Tunnel Vision Is No Way to Build a Tunnel
By Joel P. Engardio
Given San Francisco’s housing crisis and traffic congestion, if you had $1.6 billion to build a tunnel, where would you put it?
I’d start digging down Geary Boulevard, from downtown to the Outer Richmond. Then I’d encourage construction of multistory, middle-class housing along the way with vibrant ground-floor retail.
A subway would save commuters from the cursed 38-Geary bus, which crawls along miles of failed car-first planning from the middle of the last century.
But a Geary subway won’t happen anytime soon. Too many San Franciscans deplore change and defend “neighborhood character” as never better than the day they arrived. Geary isn’t purposefully retro or shabby chic. It’s just worn and dated.
So what’s the next best destination for a $1.6 billion tunnel?
We could connect the Caltrain station near AT&T Park to tourist magnet Fisherman’s Wharf, including stops for conventions at the Moscone Center, shopping in Union Square and dining in North Beach. Giants fans and conventioneers could easily zip between attractions, creating an economic boom for local merchants.
The San Francisco Municipal Transportation Agency is building that tunnel -- sort of. The Central Subway inexplicably ends in Chinatown. When it’s completed in 2019, disappointed riders will wonder why it was built with such tunnel vision.
Infrastructure projects are always too expensive, but doing them right is worth the cost when they serve the ages. Now that we’ve started digging, we must figure out how to go all the way to the wharf. Everyone regrets BART didn’t build more track 40 years ago. Let’s not repeat that mistake.
Chinatown is a great destination. But additional stops in North Beach and the Wharf are needed to realize the Central Subway’s full economic potential, a true reduction in traffic and even some housing solutions. Long-neglected neighborhoods in southeastern San Francisco would also be connected to the wharf with a one-seat ride along a seamless T-Third line.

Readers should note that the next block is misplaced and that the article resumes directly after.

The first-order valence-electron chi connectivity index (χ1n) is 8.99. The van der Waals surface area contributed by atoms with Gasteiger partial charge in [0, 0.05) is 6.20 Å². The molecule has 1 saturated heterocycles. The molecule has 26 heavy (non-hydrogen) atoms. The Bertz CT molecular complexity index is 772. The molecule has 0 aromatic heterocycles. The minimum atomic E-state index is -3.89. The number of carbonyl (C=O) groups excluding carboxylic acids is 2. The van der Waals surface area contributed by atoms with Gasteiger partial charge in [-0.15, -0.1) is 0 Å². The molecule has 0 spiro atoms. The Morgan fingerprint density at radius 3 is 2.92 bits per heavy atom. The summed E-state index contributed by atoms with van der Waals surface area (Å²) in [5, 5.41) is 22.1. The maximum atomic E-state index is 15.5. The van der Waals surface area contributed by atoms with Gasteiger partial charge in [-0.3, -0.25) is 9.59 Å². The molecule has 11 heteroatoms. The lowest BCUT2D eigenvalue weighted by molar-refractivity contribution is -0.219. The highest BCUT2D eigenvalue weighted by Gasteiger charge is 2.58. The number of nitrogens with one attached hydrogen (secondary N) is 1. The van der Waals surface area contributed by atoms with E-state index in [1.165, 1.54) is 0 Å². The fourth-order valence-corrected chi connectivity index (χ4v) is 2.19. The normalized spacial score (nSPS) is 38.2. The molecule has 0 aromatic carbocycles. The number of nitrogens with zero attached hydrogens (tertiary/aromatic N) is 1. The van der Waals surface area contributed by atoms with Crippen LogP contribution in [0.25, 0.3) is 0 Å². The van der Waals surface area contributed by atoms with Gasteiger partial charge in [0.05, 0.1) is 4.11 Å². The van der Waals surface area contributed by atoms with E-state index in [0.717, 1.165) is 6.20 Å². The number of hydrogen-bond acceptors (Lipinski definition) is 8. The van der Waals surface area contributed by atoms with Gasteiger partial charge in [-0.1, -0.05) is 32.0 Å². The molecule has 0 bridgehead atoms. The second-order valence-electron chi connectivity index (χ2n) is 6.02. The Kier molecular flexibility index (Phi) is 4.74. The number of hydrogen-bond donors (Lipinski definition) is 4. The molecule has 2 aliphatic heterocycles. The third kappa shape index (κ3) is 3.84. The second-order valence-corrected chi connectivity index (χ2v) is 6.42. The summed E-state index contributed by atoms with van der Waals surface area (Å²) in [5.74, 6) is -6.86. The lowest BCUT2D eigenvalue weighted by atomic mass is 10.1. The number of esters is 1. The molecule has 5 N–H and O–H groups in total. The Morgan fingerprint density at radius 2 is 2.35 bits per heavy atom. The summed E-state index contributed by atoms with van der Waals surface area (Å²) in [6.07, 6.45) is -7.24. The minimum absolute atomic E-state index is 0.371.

The demand exists. The Wharf has more than 10 million visitors a year – up to 70,000 on peak days – plus the 8,000 people who work there. There isn’t enough parking and streets are clogged. Muni’s historic cable cars and vintage streetcars are transportation jewels that attract riders, but they’re often mobbed.
A modern subway would augment the vintage trains by serving a growing need for capacity and speed. Imagine the wharf’s 3,400 hotel rooms and 90,000 square feet of meeting space connected to the Moscone Center by subway. The Wharf would become a lucrative convention satellite just minutes away.
Tech start-ups seeking cheaper rent and easy access to SoMa could fill the empty office space above the Wharf’s restaurants and shops. With Bay views and a subway to get around, people would also want to live there. San Francisco desperately needs more housing and the Wharf has plenty of room to build it over retail stores and on unsightly parking lots.
“It makes sense to connect the Wharf to the rest of the city,” said Troy Campbell, director of the Wharf’s Community Benefit District. “The more people who can live and do business here, the better. We can start building four-story condos right now under current zoning.”
While the Wharf is ready to embrace more multistory housing, North Beach residents would protest it with pitchforks. But North Beach is already among the densest neighborhoods in San Francisco, which justifies a subway.
“The subway is a salvation, not a threat,” said Julie Christensen, a 30-year North Beach resident and one of the leaders of the effort to extend the Central Subway at sfnextstop.org. “Everyone used to come here, but many stay away now because traffic and parking is such a hassle. The subway will keep North Beach viable.”
North Beach has a glorious past: Barbary Coast, beatniks, the Condor and Lenny Bruce. But it’s been 50 years since North Beach defined the Zeitgeist.
Yet opportunity exists for today’s innovators to make North Beach relevant again. Lots of vacant commercial space is available for a new generation to work, create and play – if they can get there.
“The irony is that North Beach could be more like what the old-timers want it to be,” Christensen said. “A subway will give us less traffic, wider sidewalks and more pedestrians. We can have a 1960s village-like feel that’s also economically viable and vibrant for the 21st Century. I hope I live to see it.”